During our unannounced inspections of five U.S. Customs and Border Protection (CBP) facilities in the Laredo and San Antonio areas of Texas in February 2020, three Border Patrol stations and two Office of Field Operation ports of entry we visited appeared to be operating in compliance with the Transport, Escort, Detention, and Search (TEDS) standards we evaluated. We verified accessibility to water, food, toilets, sinks, basic hygiene supplies, and bedding. We observed clean facilities and verified that temperatures and ventilation in holding rooms were appropriate. Of the five facilities we visited, only one could provide on-site showers to detainees, but during our visits, no detainees were approaching the detention time threshold where a shower would be required. Because Border Patrol leadership directed all Border Patrol stations to implement Phase 2 of the enhanced medical screening ahead of the prescribed schedule outlined in CBP Directive 2100-004, the Border Patrol stations we visited were conducting alien intake health assessments using CBP Form 2500. These Ports of Entry had implemented Phase 1, but were not yet required to conduct Phase 2 assessments at the time of our inspection. We did not make any recommendations in this report.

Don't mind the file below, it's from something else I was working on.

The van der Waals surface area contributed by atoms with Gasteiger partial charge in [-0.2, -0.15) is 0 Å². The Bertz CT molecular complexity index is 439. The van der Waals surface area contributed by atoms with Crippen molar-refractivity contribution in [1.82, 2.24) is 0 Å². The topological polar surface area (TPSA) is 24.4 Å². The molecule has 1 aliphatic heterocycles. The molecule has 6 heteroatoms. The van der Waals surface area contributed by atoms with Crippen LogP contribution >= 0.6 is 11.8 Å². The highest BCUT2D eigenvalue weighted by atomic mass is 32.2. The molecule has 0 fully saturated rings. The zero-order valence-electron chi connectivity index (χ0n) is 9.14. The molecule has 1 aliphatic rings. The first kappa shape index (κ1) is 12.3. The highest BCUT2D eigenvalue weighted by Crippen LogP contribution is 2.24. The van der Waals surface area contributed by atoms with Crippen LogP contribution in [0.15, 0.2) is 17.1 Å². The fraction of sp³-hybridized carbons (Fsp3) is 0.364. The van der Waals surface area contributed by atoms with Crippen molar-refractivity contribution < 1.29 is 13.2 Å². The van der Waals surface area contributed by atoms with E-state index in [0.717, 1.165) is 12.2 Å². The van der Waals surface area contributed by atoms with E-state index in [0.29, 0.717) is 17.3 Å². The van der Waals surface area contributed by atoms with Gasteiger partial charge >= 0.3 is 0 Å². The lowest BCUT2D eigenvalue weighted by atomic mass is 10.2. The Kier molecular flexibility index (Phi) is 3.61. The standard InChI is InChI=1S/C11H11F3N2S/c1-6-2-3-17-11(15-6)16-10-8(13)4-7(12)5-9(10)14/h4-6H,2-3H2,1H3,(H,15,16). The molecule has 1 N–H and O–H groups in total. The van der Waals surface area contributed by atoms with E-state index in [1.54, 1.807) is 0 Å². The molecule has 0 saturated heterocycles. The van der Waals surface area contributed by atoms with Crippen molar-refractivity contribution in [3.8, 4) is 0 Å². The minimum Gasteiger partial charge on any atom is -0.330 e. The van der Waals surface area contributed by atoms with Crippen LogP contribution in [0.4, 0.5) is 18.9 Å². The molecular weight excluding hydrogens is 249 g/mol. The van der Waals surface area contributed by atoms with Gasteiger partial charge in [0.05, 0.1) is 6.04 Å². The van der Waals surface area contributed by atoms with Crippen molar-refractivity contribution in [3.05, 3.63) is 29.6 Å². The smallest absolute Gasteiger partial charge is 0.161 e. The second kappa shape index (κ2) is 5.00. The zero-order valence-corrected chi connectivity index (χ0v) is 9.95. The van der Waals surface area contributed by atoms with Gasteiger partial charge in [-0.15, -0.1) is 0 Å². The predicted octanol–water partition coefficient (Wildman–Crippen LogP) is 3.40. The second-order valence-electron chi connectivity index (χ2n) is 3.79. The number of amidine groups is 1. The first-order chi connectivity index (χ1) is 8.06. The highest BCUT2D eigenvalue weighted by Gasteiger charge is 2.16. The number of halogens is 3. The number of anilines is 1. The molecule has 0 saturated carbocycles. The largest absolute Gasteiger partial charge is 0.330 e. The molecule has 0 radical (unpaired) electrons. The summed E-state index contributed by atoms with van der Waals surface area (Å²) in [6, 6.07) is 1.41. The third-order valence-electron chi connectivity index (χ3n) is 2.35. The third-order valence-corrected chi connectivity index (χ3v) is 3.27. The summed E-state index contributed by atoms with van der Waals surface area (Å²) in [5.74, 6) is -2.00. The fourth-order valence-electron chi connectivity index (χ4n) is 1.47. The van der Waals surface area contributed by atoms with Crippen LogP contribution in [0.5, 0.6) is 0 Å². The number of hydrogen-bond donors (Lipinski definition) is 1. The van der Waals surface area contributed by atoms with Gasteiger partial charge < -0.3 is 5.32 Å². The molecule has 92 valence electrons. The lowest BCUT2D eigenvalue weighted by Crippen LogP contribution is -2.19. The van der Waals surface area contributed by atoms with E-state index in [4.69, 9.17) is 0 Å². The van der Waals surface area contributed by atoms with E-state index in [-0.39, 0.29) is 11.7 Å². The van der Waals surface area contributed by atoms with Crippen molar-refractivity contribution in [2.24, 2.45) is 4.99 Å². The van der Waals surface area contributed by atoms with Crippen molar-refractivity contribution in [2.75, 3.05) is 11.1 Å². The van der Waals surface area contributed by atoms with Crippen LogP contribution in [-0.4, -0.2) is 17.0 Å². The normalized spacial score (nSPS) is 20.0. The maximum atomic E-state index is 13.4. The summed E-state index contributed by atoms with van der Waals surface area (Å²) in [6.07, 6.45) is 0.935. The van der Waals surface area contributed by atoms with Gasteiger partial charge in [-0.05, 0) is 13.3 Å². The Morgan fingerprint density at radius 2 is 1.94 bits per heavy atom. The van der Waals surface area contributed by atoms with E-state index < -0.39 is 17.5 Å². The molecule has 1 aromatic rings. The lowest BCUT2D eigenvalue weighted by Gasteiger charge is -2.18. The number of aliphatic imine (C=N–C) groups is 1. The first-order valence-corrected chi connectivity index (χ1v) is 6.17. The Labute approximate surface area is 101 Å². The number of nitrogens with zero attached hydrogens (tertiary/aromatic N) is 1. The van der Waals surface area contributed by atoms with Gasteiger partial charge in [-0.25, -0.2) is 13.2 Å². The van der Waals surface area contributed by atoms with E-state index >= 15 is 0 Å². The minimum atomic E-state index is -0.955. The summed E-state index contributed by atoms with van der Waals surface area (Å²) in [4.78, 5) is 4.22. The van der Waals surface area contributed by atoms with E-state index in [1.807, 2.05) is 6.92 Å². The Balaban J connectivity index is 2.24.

- Executive SummaryReport NumberOIG-20-67Issue DateDocument FileDHS AgencyKeywordsFiscal Year2020
- Executive Summary
We found violations of U.S. Immigration and Customs Enforcement (ICE) detention standards undermining the protection of detainees’ rights and the provision of a safe and healthy environment. Although the conditions varied among the facilities and not every problem was present at each, our observations, interviews with detainees and staff, and review of documents revealed several common issues. At three facilities, we found segregation practices infringing on detainee rights. Detainees at all four facilities had difficulties resolving issues through the grievance and communication systems, including allegations of verbal abuse by staff. Two facilities had issues with classifying detainees according to their risk levels, which could affect safety. Lastly, we identified living conditions at three facilities that violate ICE standards. We recommended the Acting Director of ICE ensure the Enforcement and Removal Operations field offices overseeing the detention facilities covered in the report address identified issues and ensure facility compliance with relevant detention standards. We made one recommendation that will help ICE ensure compliance with detention standards. ICE concurred with the recommendation.Report NumberOIG-20-45Issue DateDocument FileDHS AgencyOversight AreaKeywordsFiscal Year2020